Wednesday, 23 August 2017

Trade fears with bank axe and doubt over post office

THE chairman of Watlington Business Association says he is concerned about the town’s economy.

THE chairman of Watlington Business Association says he is concerned about the town’s economy.

Simon Jones spoke out after Barclays Bank announced it is to close the town’s branch on October 23 and postmistress Nikki Jackson suggested she might leave the business.

Mr Jones, a director of auctioneers and valuers Jones & Jacob, said he was “bitterly disappointed” at the loss of the bank in High Street.

“We think it’s a shame that our sole banking facility is closing,” he said.

“It means that every banking customer, which is all the businesses in Watlington, will either have to go to Wallingford or Thame, so that’s an hour out of your day rather than going 10 minutes around the corner.”



He said the future of the town’s post office a few doors away could be a “protracted business” after Mrs Jackson had “expressed an interest” in quitting.

Mr Jones said: “I’m not sure anybody has put themselves over the parapet to say, ‘yes, I will take it on’. I don’t think anybody is going to come forward quickly.” He described Watlington as having a “vibrant” high street with many independent shops compared with other places.

But he added: “We still want to encourage people to come to us â?? you can never have enough footfall. Of course we’re concerned but we’re not on the edge of a precipice, we’re walking towards it perhaps.”

He said that complaints to Barclays and the Post Office had effectively been ignored. Mr Jones said: “I think it’s extremely unlikely that anyone will listen to the local people who use the services and I doubt they would heed what they would say even if they did listen.”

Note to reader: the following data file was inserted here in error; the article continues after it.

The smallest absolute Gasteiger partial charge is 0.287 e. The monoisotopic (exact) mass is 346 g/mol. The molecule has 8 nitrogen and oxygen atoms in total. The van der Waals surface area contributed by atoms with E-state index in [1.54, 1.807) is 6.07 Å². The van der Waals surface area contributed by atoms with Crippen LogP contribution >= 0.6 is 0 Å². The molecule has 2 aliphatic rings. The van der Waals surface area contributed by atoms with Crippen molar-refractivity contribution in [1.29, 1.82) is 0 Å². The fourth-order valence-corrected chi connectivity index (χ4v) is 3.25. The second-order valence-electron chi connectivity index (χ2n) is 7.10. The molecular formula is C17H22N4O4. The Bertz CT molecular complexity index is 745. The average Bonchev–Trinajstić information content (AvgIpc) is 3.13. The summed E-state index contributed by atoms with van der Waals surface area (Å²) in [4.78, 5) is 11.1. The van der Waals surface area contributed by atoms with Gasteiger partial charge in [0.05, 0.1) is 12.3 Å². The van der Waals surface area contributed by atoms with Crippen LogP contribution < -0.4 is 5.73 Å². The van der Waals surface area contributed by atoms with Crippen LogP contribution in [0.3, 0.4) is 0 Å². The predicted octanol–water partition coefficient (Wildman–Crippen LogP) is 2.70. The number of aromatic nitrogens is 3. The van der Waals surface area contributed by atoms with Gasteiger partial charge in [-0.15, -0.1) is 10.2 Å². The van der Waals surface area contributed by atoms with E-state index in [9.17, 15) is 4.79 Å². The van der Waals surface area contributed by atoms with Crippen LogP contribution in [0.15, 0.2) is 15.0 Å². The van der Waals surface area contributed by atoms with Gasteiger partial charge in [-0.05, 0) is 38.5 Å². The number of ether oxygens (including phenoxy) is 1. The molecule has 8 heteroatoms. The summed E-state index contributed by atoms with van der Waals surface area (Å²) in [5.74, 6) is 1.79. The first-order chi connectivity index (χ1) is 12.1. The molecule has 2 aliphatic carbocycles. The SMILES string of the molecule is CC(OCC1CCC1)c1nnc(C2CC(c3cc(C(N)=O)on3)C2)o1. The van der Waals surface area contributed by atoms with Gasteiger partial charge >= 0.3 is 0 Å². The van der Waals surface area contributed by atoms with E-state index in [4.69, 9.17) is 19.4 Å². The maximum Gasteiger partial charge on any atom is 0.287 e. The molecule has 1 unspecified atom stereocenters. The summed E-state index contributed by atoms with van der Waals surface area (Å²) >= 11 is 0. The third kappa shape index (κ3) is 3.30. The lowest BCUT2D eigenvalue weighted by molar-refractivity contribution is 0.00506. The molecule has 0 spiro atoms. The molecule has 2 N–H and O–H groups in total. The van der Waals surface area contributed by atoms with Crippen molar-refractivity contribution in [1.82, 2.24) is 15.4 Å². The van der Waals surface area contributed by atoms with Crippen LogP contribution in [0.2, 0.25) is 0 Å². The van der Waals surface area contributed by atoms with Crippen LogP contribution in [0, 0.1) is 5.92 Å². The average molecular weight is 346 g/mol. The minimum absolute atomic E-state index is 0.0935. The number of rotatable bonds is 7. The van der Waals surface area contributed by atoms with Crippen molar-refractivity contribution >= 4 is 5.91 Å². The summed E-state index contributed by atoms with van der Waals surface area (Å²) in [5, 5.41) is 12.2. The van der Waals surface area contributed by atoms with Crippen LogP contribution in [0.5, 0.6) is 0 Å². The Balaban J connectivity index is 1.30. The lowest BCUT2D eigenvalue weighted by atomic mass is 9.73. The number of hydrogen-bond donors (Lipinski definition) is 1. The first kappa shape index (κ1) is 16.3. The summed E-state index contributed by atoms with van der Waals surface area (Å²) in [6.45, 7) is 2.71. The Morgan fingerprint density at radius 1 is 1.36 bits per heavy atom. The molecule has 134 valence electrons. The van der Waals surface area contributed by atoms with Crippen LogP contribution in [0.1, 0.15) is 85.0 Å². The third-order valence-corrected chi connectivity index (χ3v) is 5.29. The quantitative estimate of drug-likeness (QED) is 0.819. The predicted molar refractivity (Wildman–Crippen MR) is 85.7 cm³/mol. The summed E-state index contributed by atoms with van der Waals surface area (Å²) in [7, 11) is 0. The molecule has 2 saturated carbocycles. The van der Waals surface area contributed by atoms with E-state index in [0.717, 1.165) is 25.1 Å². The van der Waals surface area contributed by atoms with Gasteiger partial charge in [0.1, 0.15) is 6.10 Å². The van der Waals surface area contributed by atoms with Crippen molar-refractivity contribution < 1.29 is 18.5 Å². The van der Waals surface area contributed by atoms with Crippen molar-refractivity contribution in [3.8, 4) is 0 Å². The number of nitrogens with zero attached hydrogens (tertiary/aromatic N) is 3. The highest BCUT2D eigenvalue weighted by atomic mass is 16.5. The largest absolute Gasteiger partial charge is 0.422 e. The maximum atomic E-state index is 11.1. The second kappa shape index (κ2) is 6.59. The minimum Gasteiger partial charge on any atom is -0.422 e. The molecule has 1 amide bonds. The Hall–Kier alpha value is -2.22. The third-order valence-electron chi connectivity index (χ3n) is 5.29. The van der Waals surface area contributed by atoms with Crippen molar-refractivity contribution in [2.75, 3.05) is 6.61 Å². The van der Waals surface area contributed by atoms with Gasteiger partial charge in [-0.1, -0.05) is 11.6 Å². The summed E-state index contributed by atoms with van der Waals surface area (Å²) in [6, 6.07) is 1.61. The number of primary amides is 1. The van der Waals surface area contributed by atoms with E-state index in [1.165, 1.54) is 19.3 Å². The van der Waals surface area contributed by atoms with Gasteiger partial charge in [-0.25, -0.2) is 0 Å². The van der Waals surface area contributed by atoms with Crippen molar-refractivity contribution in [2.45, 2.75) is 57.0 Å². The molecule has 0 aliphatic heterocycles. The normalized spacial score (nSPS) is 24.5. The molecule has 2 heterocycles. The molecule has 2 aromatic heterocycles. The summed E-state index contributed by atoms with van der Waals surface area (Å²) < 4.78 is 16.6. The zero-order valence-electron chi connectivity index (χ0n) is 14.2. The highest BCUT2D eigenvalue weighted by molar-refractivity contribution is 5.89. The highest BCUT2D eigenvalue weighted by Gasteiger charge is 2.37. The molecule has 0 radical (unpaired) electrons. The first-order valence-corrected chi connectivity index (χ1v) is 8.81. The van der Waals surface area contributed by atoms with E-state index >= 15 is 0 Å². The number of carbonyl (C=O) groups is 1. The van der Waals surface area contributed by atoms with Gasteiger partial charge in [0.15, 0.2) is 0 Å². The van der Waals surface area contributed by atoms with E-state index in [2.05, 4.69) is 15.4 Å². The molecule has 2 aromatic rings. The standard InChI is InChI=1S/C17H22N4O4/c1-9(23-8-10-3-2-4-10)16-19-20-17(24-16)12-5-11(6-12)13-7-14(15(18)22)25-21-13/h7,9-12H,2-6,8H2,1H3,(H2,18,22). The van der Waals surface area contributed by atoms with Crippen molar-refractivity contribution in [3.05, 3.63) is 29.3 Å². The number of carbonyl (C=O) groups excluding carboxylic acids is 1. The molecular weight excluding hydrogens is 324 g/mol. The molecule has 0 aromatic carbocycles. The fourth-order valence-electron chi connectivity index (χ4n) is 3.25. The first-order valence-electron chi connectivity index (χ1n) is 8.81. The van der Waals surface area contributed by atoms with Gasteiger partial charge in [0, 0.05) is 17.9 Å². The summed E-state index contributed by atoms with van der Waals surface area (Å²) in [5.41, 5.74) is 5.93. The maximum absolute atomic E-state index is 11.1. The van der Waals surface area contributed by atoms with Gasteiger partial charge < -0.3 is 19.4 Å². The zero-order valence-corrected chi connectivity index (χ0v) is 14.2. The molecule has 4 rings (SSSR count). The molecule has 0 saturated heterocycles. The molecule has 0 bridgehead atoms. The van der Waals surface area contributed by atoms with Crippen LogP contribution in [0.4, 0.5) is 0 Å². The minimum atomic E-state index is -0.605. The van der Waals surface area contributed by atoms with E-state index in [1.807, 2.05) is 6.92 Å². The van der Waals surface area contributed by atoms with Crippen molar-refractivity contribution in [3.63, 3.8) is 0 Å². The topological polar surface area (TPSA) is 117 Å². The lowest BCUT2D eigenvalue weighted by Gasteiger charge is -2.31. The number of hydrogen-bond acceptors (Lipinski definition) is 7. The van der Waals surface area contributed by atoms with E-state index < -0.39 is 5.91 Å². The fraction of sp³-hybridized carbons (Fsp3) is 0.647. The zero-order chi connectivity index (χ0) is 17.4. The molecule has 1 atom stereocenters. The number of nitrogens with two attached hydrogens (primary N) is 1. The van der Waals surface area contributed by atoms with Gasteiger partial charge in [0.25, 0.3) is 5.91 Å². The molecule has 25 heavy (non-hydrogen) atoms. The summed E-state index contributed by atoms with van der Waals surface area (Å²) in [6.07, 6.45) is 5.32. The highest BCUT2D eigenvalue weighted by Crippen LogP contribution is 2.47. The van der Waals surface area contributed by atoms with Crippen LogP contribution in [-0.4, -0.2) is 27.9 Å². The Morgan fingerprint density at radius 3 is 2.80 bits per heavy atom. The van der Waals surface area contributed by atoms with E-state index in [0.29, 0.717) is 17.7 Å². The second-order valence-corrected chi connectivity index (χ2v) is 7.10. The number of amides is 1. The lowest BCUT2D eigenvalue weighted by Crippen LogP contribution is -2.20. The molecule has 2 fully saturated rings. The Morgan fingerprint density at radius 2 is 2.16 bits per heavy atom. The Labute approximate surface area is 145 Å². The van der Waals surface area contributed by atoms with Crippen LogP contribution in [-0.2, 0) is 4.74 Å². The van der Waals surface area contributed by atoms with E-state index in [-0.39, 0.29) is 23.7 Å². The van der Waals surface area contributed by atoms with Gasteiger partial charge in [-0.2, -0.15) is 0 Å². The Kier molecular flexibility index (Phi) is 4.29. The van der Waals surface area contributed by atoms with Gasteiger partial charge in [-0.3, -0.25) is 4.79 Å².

Kevin Page, shop manager at Calnan Brothers butchers, said the shop used the bank for change.

“No one would want to see it go,” he said. “It really is a shame but I think it’s something you could sense was going to happen at some stage.” Joanna Bains, who runs Cake Makers in High Street with Loraine Hussey, said: “Barclays is our bank and we do still use it rather than internet  banking.

“The closure is one more disappointment for a high street that eveyone’s trying hard to maintain. Taking away one more reason for someone to visit the high street is going to make matters worse for us all. The positive side is that the people of Watlington seem to want to maintain their high street but it’s very hard work for the traders.”

Dorian Griffith, of estate agents Griffith & Partners, said the loss of the bank was a “disaster”.

“It’s a shame because that will be another building that will be vacant for a while and then turned into a house,” he said. “The heart of the town would be ripped out if the bank and post office closed within months of each other.”

The Post Office has said that if it did find another retailer willing to take on responsibility for the post office and relocate it, then this would be subject to a public consultation. A spokeswoman said: “We are not planning to close any post office but we do need to ensure that our branches are commercially sustainable into the future and want to work with the postmistress at Watlington to explore the best way of achieving this.”

Mark Jones, community leader for Barclays Oxford and Chilterns, said: “The way customers undertake their banking is changing as people increasingly use online, telephone and mobile devices. We must therefore evolve the shape and size of our branch network in response to changing customer behaviour.”

He said customer usage of the Watlington branch had declined by 53 per cent since 2008 and 49 per cent of customers now regularly used alternative branches. This figure was even higher for business customers.

“That is why we have taken the difficult decision to close the branch,” said Mr Jones.

“Our colleagues at the Watlington branch have been consulted about the change and will be given the opportunity to work at a nearby branch.”



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